East Bengal Regiment
|East Bengal Regiment|
|ইস্ট বেঙ্গল রেজিমেন্ট|
|Active||15 February 1948 – present|
|Garrison/HQ||Chittagong, Chittagong District|
|Motto(s)||Grace, Strength, Speed|
The East Bengal Regiment was formed on 15 February 1948, following the Partition of British India into the independent states of Pakistan and India. As the infantry of the new Pakistan Army was made up exclusively of men from West Pakistan, it was seen as a necessity to raise a regiment in East Pakistan. Two companies composed of Bengali Muslims from the British Indian Army Pioneer Corps and Bihar Regiment allotted to the Pakistan Army were regimented in to the first training regiment of the East Bengal Regiment under Lieutenant Colonel V. J. E. Patterson as Commanding Officer and Major Abdul Waheed Choudhury as Officer Commanding (O.C.). Between 1948 and 1965, a total of eight battalions were raised. The East Bengal Regiment was primarily composed of Bengali men from East Pakistan.
1965 Indo-Pakistani WarEdit
At the end of the Indo-Pakistani War in 1965, a new battalion called the Lucky Tigers of the 6th Bengal was created. The creation of the battalion was not finished until 1966. The East Bengal regiment soldiers defended Lahore, West Pakistan during the war.
History of the East Bengal regiment in the Bangladesh War of IndependenceEdit
In March 1971, in response to a crackdown on local populace in East Pakistan, the five battalions of the East Bengal Regiment declared independence and organized and initiated the Bangladesh War of Independence. The East Bengal Regiment formed the core of the independence struggle forces, which became known as the Bangladesh Forces. The structure and formation of the Bangladesh Forces during the Independence War of 1971 was determined at the Sector Commander's Conference that was held from 11 to 17 July 1971.
Colonel M.A.G. Osmani (promoted to general (after independence) was Commander-in-Chief of all Bangladesh Forces. Lieutenant Colonel M. A. Rab was appointed as Chief of Army Staff and Flight Lieutenant M. Hamidullah Khan, later received battlefield promotion to squadron leader, was appointed Bangladesh Military Representative to coordinate guerilla training at the largest training camp of the war effort at Chakulia, Bihar. The decision of the formation of three separate brigades were formed with East Bengal Regiments. The East Bengal Regiments that participated in the war were as follows:
Z Force, by then commanded by Lieutenant Colonel Ziaur Rahman, consisted of 1st, 3rd and 8th East Bengal Regiment. These regiments were formed during May~June 1971 at Teldhala village of Tura, Meghalaya, in 1971 by Ziaur Rahman. These three regiments principally constituted the backbone of Bangladesh Forces Sector 11, later commanded for a brief stint (24 days) by Major Abu Taher, and subsequently by Squadron Leader M. Hamidullah Khan from 3 November until 14 February. The main two battles fought in Bangladesh Forces Sector 11 was the Kamalpur battle (land attack) and the Chilmari Amphibious landing raid.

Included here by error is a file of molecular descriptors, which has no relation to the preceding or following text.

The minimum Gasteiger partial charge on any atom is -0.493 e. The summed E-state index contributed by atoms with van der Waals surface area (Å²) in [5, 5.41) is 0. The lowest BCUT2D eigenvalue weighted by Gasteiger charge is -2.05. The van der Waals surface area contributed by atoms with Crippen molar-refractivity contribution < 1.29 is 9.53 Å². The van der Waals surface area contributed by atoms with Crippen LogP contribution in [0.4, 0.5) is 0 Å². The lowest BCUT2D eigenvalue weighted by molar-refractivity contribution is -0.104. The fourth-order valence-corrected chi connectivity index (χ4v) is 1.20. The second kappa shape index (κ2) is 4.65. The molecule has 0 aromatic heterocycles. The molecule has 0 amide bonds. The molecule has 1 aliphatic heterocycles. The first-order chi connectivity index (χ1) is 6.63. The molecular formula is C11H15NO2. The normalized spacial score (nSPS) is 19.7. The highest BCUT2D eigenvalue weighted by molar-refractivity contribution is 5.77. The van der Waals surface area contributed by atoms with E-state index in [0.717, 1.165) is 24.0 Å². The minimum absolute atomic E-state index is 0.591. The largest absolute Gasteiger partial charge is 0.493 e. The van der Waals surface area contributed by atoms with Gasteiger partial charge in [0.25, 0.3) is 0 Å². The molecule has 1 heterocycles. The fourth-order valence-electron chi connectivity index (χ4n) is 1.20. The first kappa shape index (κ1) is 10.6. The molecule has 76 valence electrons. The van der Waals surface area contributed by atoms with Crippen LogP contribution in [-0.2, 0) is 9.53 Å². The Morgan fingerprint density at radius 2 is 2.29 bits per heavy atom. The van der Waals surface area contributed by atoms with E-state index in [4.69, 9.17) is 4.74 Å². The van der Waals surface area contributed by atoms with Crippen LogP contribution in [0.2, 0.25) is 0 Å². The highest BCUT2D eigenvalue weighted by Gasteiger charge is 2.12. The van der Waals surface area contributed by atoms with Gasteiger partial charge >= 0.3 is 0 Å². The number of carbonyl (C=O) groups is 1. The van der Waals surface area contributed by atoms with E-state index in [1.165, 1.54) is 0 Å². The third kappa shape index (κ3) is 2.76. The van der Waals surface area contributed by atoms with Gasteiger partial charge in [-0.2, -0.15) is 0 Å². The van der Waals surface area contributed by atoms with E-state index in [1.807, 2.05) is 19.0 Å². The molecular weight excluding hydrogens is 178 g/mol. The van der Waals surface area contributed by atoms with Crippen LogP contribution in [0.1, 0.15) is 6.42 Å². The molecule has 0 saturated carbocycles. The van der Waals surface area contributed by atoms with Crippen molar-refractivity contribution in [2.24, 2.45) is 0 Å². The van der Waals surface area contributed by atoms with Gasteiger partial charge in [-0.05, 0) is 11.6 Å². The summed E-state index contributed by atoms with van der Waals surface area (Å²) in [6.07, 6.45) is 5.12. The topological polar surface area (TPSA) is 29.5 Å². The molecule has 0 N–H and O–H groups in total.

K Force, commanded by Major Khaled Mosharraf was created with 4, 9 and 10 East Bengal.
S Force, under Major K M Shafiullah, was created in October 1971 and consisted of 2 and 11 East Bengal. Further units were raised to replace those that remained stranded in West Pakistan. Following the foundation of Bangladesh, these units formed the core of the new army. However, the 7th Battalion was incorporated as 44th Battalion, Frontier Force Regiment in the Pakistan Army, which led to the raising of the 10th Battalion in 1971.
Today, The East Bengal Regiment is made up of around 45 battalions, and it plays a key role in safeguarding the sovereignty of Bangladesh through its traditional role as an infantry force. In 2000 the Bangladesh government, on the recommendation from army headquarters, formed the Bangladesh Infantry Regiment from some of the units of East Bengal Regiment, and currently the key fighting element of the Army exceeds seventy regiments.
The East Bengal Regiment is the largest formation of the Bangladesh Army. Its role is to engage and defeat an enemy in frontal combat, within a traditional infantry combat scenario. The regiment also aids the civilian government when called on and contributes regularly to Bangladesh's peacekeeping commitments overseas. Bangladesh is among the countries contributing troops to the United Nations.
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